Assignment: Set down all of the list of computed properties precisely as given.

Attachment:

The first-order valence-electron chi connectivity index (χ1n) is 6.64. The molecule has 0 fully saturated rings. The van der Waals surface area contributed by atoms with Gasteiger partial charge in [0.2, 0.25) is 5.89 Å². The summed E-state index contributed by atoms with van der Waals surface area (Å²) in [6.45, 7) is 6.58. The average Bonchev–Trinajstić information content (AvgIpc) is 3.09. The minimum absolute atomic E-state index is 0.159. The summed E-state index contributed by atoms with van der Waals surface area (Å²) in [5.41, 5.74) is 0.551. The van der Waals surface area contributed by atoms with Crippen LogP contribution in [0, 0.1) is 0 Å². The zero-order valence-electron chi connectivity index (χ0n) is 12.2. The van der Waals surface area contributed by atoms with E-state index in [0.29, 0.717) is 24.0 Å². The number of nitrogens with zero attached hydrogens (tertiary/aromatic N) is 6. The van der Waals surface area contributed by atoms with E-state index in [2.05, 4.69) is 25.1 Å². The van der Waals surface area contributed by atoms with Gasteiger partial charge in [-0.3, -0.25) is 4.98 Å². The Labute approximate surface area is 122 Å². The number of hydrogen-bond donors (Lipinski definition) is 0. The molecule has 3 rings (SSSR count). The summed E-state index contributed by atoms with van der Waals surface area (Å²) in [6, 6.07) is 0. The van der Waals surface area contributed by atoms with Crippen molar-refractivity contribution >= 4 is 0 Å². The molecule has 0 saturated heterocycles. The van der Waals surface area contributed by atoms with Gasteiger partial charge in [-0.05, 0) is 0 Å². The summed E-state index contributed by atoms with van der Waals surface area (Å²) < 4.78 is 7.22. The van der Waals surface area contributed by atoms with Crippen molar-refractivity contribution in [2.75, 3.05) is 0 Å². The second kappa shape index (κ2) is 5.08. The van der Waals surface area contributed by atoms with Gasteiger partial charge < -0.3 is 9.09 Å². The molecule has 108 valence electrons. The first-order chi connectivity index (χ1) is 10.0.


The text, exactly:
The first-order valence-electron chi connectivity index (χ1n) is 6.64. The molecule has 0 fully saturated rings. The van der Waals surface area contributed by atoms with Gasteiger partial charge in [0.2, 0.25) is 5.89 Å². The summed E-state index contributed by atoms with van der Waals surface area (Å²) in [6.45, 7) is 6.58. The average Bonchev–Trinajstić information content (AvgIpc) is 3.09. The minimum absolute atomic E-state index is 0.159. The summed E-state index contributed by atoms with van der Waals surface area (Å²) in [5.41, 5.74) is 0.551. The van der Waals surface area contributed by atoms with Crippen LogP contribution in [0, 0.1) is 0 Å². The zero-order valence-electron chi connectivity index (χ0n) is 12.2. The van der Waals surface area contributed by atoms with E-state index in [0.29, 0.717) is 24.0 Å². The number of nitrogens with zero attached hydrogens (tertiary/aromatic N) is 6. The van der Waals surface area contributed by atoms with E-state index in [2.05, 4.69) is 25.1 Å². The van der Waals surface area contributed by atoms with Gasteiger partial charge in [-0.3, -0.25) is 4.98 Å². The Labute approximate surface area is 122 Å². The number of hydrogen-bond donors (Lipinski definition) is 0. The molecule has 3 rings (SSSR count). The summed E-state index contributed by atoms with van der Waals surface area (Å²) in [6, 6.07) is 0. The van der Waals surface area contributed by atoms with Crippen molar-refractivity contribution >= 4 is 0 Å². The molecule has 0 saturated heterocycles. The van der Waals surface area contributed by atoms with Gasteiger partial charge in [-0.05, 0) is 0 Å². The summed E-state index contributed by atoms with van der Waals surface area (Å²) < 4.78 is 7.22. The van der Waals surface area contributed by atoms with Crippen molar-refractivity contribution in [2.75, 3.05) is 0 Å². The second kappa shape index (κ2) is 5.08. The van der Waals surface area contributed by atoms with Gasteiger partial charge < -0.3 is 9.09 Å². The molecule has 108 valence electrons. The first-order chi connectivity index (χ1) is 10.0.